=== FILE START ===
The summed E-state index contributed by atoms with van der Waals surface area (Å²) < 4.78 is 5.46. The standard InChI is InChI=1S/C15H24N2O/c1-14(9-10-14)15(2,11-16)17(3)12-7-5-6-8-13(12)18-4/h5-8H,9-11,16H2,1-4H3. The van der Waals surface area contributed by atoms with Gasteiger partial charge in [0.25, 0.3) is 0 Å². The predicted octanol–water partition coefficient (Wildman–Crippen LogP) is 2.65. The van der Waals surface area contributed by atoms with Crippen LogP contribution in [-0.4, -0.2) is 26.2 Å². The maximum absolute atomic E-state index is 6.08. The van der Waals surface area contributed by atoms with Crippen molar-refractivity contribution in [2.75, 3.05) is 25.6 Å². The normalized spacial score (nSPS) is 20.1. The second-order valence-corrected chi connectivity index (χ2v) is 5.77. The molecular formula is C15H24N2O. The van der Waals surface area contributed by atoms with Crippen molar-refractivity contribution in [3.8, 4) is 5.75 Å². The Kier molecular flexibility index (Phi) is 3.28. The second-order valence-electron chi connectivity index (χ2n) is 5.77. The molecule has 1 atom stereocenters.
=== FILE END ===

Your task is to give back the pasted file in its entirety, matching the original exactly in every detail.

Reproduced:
The summed E-state index contributed by atoms with van der Waals surface area (Å²) < 4.78 is 5.46. The standard InChI is InChI=1S/C15H24N2O/c1-14(9-10-14)15(2,11-16)17(3)12-7-5-6-8-13(12)18-4/h5-8H,9-11,16H2,1-4H3. The van der Waals surface area contributed by atoms with Gasteiger partial charge in [0.25, 0.3) is 0 Å². The predicted octanol–water partition coefficient (Wildman–Crippen LogP) is 2.65. The van der Waals surface area contributed by atoms with Crippen LogP contribution in [-0.4, -0.2) is 26.2 Å². The maximum absolute atomic E-state index is 6.08. The van der Waals surface area contributed by atoms with Crippen molar-refractivity contribution in [2.75, 3.05) is 25.6 Å². The normalized spacial score (nSPS) is 20.1. The second-order valence-corrected chi connectivity index (χ2v) is 5.77. The molecular formula is C15H24N2O. The van der Waals surface area contributed by atoms with Crippen molar-refractivity contribution in [3.8, 4) is 5.75 Å². The Kier molecular flexibility index (Phi) is 3.28. The second-order valence-electron chi connectivity index (χ2n) is 5.77. The molecule has 1 atom stereocenters.